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Community groups hold protest against Progress Bar
Video below
by Carrie Maxwell, Windy City Times

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Affinity Community Services, Chicago Black Gay Men's Caucus and Lighthouse Church of Chicago members and their allies protested against Boystown's Progress Bar June 2 in the 7-Eleven parking lot at the corner of Halsted and Roscoe, across the street from the establishment.

There was heavy Chicago Police presence stationed in various pockets of the nearby area including a dozen officers standing with their bikes on the other side of Halsted.

The protest was called due to a controversial internal email that was made public via social media this past week from Progress Bar's owner Justin Romme telling DJ's to stop playing rap music. Since that time, community groups have canceled an event at the bar and tensions have arisen among bar patrons, with many people expressing their dismay on social media.

Ahead of the protest, Progress Bar owner Justin Romme told Windy City Times in a statement that the email "should never have been written or sent," apologized for the email and said rap music would not be banned.

Yohan Stevenson led the protestors in singing "This Little Light of Mine" and "We Shall Overcome."

Lighthouse Church of Chicago Lead Pastor Jamie Frazier told the approximately 75 people ( including a number of prominent community leaders ) in attendance that "we have come to expose the blatant racism that flows throughout the streets of Boystown … to say this is a town that represents all of God's children."

Frazier spoke about his church being predominately African American and LGBTQ-inclusive.

"This move [last week by owner Justin Romme] was particularly problematic because Progress Bar has a significant African American LGBT patron base," said Frazier. "[The bar] played music and created an experience that mattered to Black and Brown LGBTQ folk. This rap ban [was] a master-class in white privilege … because Justin executed [it] unilaterally … . The message he sent to [the Black] community is not all lives matter. We have come here today to raise our voices and say Black lives do matter."

Frazier said this protest is continuing a conversation that has been going on for many years. He explained that it is not about the rap ban because it was reversed, but the larger issue of some voices mattering more than others in Boystown. Frazier invoked local LGBTQ activists from the past including Vernita Gray, Minister Lois Bates and Jackie Anderson, among others who fought against racism in Chicago's LGBTQ neighborhoods.

Speaking about the reasons for the protest, Frazier said it is also about the other incidents of racism that have happened along Halsted Street in recent years.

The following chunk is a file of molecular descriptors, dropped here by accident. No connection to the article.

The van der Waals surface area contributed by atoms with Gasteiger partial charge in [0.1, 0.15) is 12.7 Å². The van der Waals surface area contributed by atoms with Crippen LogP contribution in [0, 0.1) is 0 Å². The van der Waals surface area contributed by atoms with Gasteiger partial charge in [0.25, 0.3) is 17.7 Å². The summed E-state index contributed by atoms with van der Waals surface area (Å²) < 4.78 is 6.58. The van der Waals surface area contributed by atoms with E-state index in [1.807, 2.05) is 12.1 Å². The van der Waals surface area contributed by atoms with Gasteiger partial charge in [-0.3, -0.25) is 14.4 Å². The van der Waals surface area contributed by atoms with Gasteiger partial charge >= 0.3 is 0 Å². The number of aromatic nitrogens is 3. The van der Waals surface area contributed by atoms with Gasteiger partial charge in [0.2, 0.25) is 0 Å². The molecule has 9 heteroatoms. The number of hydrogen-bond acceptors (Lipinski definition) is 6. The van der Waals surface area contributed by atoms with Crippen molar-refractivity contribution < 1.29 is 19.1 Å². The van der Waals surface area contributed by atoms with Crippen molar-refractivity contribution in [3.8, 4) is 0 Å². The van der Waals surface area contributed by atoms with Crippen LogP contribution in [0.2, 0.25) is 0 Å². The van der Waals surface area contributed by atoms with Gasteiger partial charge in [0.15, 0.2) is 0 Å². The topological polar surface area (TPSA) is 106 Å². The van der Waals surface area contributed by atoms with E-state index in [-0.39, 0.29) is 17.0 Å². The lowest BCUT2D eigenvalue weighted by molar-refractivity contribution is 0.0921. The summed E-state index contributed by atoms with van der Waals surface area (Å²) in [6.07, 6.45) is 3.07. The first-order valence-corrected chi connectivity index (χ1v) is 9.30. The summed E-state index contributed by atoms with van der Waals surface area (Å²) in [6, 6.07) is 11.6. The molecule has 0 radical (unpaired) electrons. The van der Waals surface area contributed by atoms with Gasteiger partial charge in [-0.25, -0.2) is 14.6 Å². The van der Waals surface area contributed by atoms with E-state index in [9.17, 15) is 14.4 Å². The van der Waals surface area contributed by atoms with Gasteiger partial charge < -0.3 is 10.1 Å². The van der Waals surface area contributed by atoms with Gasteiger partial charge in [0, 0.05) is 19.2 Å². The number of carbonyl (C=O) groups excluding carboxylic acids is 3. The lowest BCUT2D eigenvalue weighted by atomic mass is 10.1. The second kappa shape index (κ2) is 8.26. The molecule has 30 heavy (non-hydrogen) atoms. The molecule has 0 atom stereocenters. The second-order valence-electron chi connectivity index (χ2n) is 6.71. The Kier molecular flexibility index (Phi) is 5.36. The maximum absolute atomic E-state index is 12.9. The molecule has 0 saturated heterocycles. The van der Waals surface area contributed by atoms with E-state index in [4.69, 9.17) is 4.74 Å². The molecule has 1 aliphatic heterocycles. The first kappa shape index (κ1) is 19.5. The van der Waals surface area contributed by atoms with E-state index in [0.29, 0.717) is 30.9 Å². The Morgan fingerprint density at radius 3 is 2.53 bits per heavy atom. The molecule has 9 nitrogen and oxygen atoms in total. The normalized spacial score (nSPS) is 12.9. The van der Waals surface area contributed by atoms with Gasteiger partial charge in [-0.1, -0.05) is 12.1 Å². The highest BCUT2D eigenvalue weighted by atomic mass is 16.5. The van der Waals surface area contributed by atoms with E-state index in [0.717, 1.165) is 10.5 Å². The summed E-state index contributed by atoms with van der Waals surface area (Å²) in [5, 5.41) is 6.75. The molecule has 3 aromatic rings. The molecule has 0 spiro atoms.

Affinity Community Services Board President Anna DeShawn asked the crowd to sing "Ella's Song" and spoke about the work Pat McCombs did to expose the racist policies of gay and lesbian bars 40 years ago when they required more identification from Black and Brown people while white people only had to show one ID. DeShawn said McCombs "forced them to change their policies."

DeShawn echoed Frazier's comments about Boystown still being a racist place despite the presence of LGBTQ people in the neighborhood. She said McCombs, Marsha P. Johnson, Sylvia Rivera and the person who shared the Progress Bar email with the media demonstrated courage. DeShawn said everyone needs to remember that pride started with a riot and should always be a protest because there is still work to be done to achieve equality and equity, especially for Black and Brown LGBTQ people. DeShawn called on the attendees to keep resisting including sharing this protest on social media.

Chicago Black Gay Men's Caucus Executive Director Erik Glenn read a statement from his group that pointed out Progress Bar has the largest turnout of Black LGBTQ people on the weekends; however, the now-abandoned rap music ban has tarnished that status. The statement reiterated what the other speakers said about Boystown's long history of anti-Black policies including the re-gentrification efforts of Take Back Boystown where Black people were called "savage monkies."

Glenn spoke about the importance of everyone standing against all racist incidents in Boystown. He said one action people can do right now is use the hashtag #amazingforall that is displayed on Halsted Street to share their experiences as LGBTQ people of color in Boystown.

Affinity Community Services Executive Director Imani Rupert-Gordon said this week has reminded her why Affinity is still necessary.

"The reason why [Affinity prioritizes the perspectives of Black LGBTQ women] is because when you center the lives of people that experience oppression at multiple levels, absolutely everyone stands to benefit from that," said Rupert-Gordon.

Rupert-Gordon said the events of this past week reinforce this mindset and everyone who serves the LGBTQ community must be intersectional. She explained that racism that is coded is not heard by everyone but is "piercing" to the people experiencing it. Rupert-Gordon said protests are not punishments; they help impacted people heal so they can continue the work toward justice.

Frazier asked everyone to also attend a community meeting to continue this dialogue Wednesday, June 5 at 7 p.m. at Lighthouse Church of Chicago, 2335 N. Orchard St.

Drag Queen Mikki Miraj led a rap-focused dance party to close out the gathering.

The video playlist below contains multiple videos. Choose Playlist in the top left hand corner to watch videos out of order, if preferred.

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